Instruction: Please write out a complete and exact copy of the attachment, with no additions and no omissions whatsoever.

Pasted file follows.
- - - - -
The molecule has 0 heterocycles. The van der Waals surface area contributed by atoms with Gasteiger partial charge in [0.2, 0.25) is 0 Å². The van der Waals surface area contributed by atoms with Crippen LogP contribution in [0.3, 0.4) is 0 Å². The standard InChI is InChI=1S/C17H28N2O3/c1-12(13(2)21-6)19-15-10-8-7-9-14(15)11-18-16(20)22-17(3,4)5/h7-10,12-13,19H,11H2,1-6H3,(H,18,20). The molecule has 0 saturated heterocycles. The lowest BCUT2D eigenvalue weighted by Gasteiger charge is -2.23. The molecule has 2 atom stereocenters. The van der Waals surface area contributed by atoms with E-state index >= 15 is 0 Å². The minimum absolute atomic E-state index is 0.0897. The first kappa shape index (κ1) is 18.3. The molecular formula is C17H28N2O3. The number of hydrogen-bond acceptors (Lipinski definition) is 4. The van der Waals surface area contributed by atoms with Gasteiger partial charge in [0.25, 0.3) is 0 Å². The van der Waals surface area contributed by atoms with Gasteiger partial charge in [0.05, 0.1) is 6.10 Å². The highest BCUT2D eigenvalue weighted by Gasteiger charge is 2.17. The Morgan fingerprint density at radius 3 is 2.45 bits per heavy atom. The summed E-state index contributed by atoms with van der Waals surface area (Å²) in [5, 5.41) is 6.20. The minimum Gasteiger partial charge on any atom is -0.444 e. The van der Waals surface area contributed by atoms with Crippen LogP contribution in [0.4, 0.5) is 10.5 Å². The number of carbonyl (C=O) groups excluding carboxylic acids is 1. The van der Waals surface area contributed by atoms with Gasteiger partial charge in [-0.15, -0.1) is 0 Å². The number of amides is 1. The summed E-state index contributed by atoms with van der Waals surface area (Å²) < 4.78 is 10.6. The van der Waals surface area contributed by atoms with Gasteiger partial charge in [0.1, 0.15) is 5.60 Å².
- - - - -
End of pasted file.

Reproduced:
The molecule has 0 heterocycles. The van der Waals surface area contributed by atoms with Gasteiger partial charge in [0.2, 0.25) is 0 Å². The van der Waals surface area contributed by atoms with Crippen LogP contribution in [0.3, 0.4) is 0 Å². The standard InChI is InChI=1S/C17H28N2O3/c1-12(13(2)21-6)19-15-10-8-7-9-14(15)11-18-16(20)22-17(3,4)5/h7-10,12-13,19H,11H2,1-6H3,(H,18,20). The molecule has 0 saturated heterocycles. The lowest BCUT2D eigenvalue weighted by Gasteiger charge is -2.23. The molecule has 2 atom stereocenters. The van der Waals surface area contributed by atoms with E-state index >= 15 is 0 Å². The minimum absolute atomic E-state index is 0.0897. The first kappa shape index (κ1) is 18.3. The molecular formula is C17H28N2O3. The number of hydrogen-bond acceptors (Lipinski definition) is 4. The van der Waals surface area contributed by atoms with Gasteiger partial charge in [0.25, 0.3) is 0 Å². The van der Waals surface area contributed by atoms with Gasteiger partial charge in [0.05, 0.1) is 6.10 Å². The highest BCUT2D eigenvalue weighted by Gasteiger charge is 2.17. The Morgan fingerprint density at radius 3 is 2.45 bits per heavy atom. The summed E-state index contributed by atoms with van der Waals surface area (Å²) in [5, 5.41) is 6.20. The minimum Gasteiger partial charge on any atom is -0.444 e. The van der Waals surface area contributed by atoms with Crippen LogP contribution in [0.4, 0.5) is 10.5 Å². The number of carbonyl (C=O) groups excluding carboxylic acids is 1. The van der Waals surface area contributed by atoms with Gasteiger partial charge in [-0.15, -0.1) is 0 Å². The number of amides is 1. The summed E-state index contributed by atoms with van der Waals surface area (Å²) < 4.78 is 10.6. The van der Waals surface area contributed by atoms with Gasteiger partial charge in [0.1, 0.15) is 5.60 Å².